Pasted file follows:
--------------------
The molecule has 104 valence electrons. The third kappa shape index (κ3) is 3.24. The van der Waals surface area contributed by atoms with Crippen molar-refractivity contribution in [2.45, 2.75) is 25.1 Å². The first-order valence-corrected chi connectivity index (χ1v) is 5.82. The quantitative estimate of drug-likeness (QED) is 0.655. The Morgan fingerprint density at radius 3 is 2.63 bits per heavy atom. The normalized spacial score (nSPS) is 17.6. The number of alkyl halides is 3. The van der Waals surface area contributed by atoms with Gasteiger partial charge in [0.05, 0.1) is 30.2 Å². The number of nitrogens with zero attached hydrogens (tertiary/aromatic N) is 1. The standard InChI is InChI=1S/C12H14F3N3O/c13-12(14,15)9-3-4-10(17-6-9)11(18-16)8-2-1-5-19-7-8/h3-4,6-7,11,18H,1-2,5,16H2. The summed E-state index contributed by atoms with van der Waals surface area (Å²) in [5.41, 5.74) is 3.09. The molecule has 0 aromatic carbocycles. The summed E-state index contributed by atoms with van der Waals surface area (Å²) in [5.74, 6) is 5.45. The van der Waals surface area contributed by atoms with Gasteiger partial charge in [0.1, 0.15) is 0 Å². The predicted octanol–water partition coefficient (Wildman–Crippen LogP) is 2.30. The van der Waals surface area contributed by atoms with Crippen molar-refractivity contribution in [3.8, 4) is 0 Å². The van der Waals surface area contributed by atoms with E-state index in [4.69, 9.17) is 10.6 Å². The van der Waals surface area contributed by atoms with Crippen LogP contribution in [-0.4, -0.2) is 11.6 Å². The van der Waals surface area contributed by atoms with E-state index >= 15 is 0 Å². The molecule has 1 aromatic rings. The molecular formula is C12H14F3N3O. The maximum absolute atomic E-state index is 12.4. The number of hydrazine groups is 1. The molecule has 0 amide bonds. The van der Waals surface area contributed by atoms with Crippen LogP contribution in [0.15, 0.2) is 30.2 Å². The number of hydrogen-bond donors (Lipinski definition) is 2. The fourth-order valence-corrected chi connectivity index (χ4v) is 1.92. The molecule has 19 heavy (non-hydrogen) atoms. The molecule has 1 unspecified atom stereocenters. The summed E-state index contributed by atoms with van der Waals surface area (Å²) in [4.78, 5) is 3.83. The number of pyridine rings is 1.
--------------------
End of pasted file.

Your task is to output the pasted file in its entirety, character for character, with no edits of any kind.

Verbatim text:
The molecule has 104 valence electrons. The third kappa shape index (κ3) is 3.24. The van der Waals surface area contributed by atoms with Crippen molar-refractivity contribution in [2.45, 2.75) is 25.1 Å². The first-order valence-corrected chi connectivity index (χ1v) is 5.82. The quantitative estimate of drug-likeness (QED) is 0.655. The Morgan fingerprint density at radius 3 is 2.63 bits per heavy atom. The normalized spacial score (nSPS) is 17.6. The number of alkyl halides is 3. The van der Waals surface area contributed by atoms with Gasteiger partial charge in [0.05, 0.1) is 30.2 Å². The number of nitrogens with zero attached hydrogens (tertiary/aromatic N) is 1. The standard InChI is InChI=1S/C12H14F3N3O/c13-12(14,15)9-3-4-10(17-6-9)11(18-16)8-2-1-5-19-7-8/h3-4,6-7,11,18H,1-2,5,16H2. The summed E-state index contributed by atoms with van der Waals surface area (Å²) in [5.41, 5.74) is 3.09. The molecule has 0 aromatic carbocycles. The summed E-state index contributed by atoms with van der Waals surface area (Å²) in [5.74, 6) is 5.45. The van der Waals surface area contributed by atoms with Gasteiger partial charge in [0.1, 0.15) is 0 Å². The predicted octanol–water partition coefficient (Wildman–Crippen LogP) is 2.30. The van der Waals surface area contributed by atoms with Crippen molar-refractivity contribution in [3.8, 4) is 0 Å². The van der Waals surface area contributed by atoms with E-state index in [4.69, 9.17) is 10.6 Å². The van der Waals surface area contributed by atoms with Crippen LogP contribution in [-0.4, -0.2) is 11.6 Å². The van der Waals surface area contributed by atoms with E-state index >= 15 is 0 Å². The molecule has 1 aromatic rings. The molecular formula is C12H14F3N3O. The maximum absolute atomic E-state index is 12.4. The number of hydrazine groups is 1. The molecule has 0 amide bonds. The van der Waals surface area contributed by atoms with Crippen LogP contribution in [0.15, 0.2) is 30.2 Å². The number of hydrogen-bond donors (Lipinski definition) is 2. The fourth-order valence-corrected chi connectivity index (χ4v) is 1.92. The molecule has 19 heavy (non-hydrogen) atoms. The molecule has 1 unspecified atom stereocenters. The summed E-state index contributed by atoms with van der Waals surface area (Å²) in [4.78, 5) is 3.83. The number of pyridine rings is 1.